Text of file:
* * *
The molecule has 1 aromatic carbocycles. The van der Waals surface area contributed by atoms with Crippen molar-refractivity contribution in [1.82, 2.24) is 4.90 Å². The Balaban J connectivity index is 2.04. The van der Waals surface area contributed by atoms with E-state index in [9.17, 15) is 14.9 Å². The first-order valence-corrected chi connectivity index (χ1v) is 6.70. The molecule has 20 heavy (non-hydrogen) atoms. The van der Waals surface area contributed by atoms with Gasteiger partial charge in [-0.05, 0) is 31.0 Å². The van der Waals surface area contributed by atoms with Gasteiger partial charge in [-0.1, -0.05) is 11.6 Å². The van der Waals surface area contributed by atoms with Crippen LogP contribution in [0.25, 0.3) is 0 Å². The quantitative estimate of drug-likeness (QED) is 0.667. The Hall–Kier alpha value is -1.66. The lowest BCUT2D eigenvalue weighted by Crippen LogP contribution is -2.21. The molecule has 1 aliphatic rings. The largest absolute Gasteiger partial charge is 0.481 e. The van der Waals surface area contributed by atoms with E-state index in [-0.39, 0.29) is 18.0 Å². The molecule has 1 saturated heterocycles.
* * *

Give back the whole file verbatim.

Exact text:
The molecule has 1 aromatic carbocycles. The van der Waals surface area contributed by atoms with Crippen molar-refractivity contribution in [1.82, 2.24) is 4.90 Å². The Balaban J connectivity index is 2.04. The van der Waals surface area contributed by atoms with E-state index in [9.17, 15) is 14.9 Å². The first-order valence-corrected chi connectivity index (χ1v) is 6.70. The molecule has 20 heavy (non-hydrogen) atoms. The van der Waals surface area contributed by atoms with Gasteiger partial charge in [-0.05, 0) is 31.0 Å². The van der Waals surface area contributed by atoms with Gasteiger partial charge in [-0.1, -0.05) is 11.6 Å². The van der Waals surface area contributed by atoms with Crippen LogP contribution in [0.25, 0.3) is 0 Å². The quantitative estimate of drug-likeness (QED) is 0.667. The Hall–Kier alpha value is -1.66. The lowest BCUT2D eigenvalue weighted by Crippen LogP contribution is -2.21. The molecule has 1 aliphatic rings. The largest absolute Gasteiger partial charge is 0.481 e. The van der Waals surface area contributed by atoms with E-state index in [-0.39, 0.29) is 18.0 Å². The molecule has 1 saturated heterocycles.